My own experience:
In 2003 I got a 96 Honda Accord at 130k miles for $4k (private owner sale). I put 66k miles on it and donated it in 2017. Repair costs over the years totalled ~$5k. Total ownership cost including insurance, registration rene nowals, gas and maintenance was close to $25k (1,785/yr).
2017 Dec. I got a 2010 Mazda 5 with 97k miles on it for $5.9k (used car dealer). I owned it for 2+ years. In 2020 Feb. the car, which barely broke 100k miles, got totalled by another driver. Their insurance company paid me $6.3k. The total ownership cost was around $9k, so $2,700 for having the mobility for two years, or $1,350/yr.
Right before the COVID shutdown I got a 2015 Mazda 5 at 70k miles for $9.9k from a used car dealer. I don't expect to put more than 3k miles per year for the next 10 years. If I were able to sell it for $2k with 100k miles on it by then, I am expecting a total ownership cost no more than $22k which puts me at max $2.2k/year cost.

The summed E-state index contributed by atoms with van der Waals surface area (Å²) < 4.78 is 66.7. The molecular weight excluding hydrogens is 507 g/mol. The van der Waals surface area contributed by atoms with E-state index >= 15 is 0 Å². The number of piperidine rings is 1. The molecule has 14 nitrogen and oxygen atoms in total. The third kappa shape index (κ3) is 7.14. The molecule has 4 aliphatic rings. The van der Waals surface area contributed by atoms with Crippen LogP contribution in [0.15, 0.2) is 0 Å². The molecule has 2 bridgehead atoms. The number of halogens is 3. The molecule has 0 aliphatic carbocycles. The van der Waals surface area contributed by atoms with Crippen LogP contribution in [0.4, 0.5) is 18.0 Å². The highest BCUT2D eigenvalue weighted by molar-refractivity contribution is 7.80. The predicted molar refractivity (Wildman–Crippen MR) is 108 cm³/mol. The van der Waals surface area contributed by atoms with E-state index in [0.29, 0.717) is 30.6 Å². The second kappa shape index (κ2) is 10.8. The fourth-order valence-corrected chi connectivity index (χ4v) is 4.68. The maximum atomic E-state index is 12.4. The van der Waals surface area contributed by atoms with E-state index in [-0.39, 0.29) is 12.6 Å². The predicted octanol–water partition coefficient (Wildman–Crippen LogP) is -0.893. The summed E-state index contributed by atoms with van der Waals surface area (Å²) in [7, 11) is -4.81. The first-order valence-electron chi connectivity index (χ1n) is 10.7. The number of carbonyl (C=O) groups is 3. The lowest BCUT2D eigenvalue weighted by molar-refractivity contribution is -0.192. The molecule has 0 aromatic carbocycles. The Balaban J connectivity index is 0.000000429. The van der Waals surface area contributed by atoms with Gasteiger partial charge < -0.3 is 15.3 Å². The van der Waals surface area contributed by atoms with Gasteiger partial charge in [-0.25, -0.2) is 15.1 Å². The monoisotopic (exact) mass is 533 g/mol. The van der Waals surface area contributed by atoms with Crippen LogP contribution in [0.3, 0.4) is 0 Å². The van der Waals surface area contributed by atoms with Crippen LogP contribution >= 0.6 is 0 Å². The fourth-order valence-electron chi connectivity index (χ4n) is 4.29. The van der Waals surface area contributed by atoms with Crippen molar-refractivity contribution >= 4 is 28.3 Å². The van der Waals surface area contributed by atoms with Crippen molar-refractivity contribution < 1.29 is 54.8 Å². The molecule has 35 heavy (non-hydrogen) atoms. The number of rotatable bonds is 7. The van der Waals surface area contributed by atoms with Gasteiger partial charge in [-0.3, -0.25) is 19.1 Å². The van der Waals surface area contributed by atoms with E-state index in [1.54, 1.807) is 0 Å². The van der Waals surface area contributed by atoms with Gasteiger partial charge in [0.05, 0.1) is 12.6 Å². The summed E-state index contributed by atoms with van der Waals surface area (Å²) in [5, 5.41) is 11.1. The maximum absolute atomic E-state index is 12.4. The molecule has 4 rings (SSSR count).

Total $50k spent on being able to drive between 2003 and 2030 is a bit more than I expected especially a large portion (~30%) of it is for the insurance ($500/yr) when I drive less than 5k miles a year. Hopefully it will become small enough percentage of my net worth that I won't think about it.
I think it helps to buy cheap and reliable car to begin with. Cheap cars generally have cheap parts for replacement and if it happens to be popular (some Mazda 5 parts are the same as Mazda 3 parts) then the parts can be even cheaper. It goes without saying a reliable car will have lower ownership cost on repairs. I am not familiar with European cars but my impression/bias is they are over engineered and the electronics are not as reliable as Asian cars. I could be wrong but I have decided I am just going to skip them in my future car purchases.